Mount Olivet Cemetery, founded in 1855 and located two-and-a-half miles southeast of Nashville’s city center, was listed on the National Register of Historic Places in 2005. Four of the historic structures on the 206-acre property were identified as contributing to National Register eligibility. The earliest contributing structure is the Vault, constructed between 1856 and 1862. Architect and engineer Adolphus Heiman (1809-1862) recessed the Vault into a hillside, to provide a cool environment in which bodies could be stored until interment or transportation to another cemetery was arranged. Cemetery staff used the Vault extensively during the Civil War, and it remained in use as a cooling room until 1925. Heiman designed the structure’s brick façade in a medieval-inspired style, with two octagonal ventilation towers. The interior architecture features a brick triple barrel-vault ceiling, originally covered in plaster, supported by decorative columns. Very few buildings designed by the Nashville-based architect remain standing. Two extant examples are St. Mary’s Catholic Church (originally called Cathedral of Our Lady of the Seven Dolors) and Belmont Mansion. Heiman is buried at Mount Olivet.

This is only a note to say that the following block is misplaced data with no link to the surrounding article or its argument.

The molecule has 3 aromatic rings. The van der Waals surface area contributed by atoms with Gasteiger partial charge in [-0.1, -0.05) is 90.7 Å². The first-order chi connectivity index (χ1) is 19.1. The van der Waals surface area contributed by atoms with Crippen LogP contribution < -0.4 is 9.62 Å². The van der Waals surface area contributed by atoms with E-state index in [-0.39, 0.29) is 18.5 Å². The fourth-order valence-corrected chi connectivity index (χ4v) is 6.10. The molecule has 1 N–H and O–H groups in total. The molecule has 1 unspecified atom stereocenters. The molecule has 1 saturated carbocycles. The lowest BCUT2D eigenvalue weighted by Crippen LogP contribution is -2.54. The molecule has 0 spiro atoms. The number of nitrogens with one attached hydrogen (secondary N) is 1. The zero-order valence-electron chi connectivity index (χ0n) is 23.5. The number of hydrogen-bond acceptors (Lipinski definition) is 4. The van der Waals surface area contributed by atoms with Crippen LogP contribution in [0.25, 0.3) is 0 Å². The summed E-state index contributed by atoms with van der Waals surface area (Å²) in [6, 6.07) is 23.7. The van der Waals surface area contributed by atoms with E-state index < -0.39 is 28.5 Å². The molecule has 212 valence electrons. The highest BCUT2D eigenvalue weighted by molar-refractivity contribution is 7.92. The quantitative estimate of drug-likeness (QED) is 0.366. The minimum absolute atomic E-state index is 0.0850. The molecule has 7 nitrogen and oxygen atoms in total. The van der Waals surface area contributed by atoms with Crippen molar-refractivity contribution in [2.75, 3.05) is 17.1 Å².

The Vault, which was at one time leased by the Sons of Confederate Veterans for use as a museum, is now empty, and due to safety concerns, has been closed to the public by Service Corporation International/Dignity Memorial, which purchased the cemetery in late 2014. Mount Olivet’s local management has begun working with preservationists to develop a plan to stabilize, restore, and maintain the historic structure.
The second-oldest contributing structure in Mount Olivet was the Gothic Revival-style chapel and office built in phases between 1870 and 1940, which was included in HNI’s 2009 list of Nashville’s most endangered places. It was completely destroyed by fire in January 2015.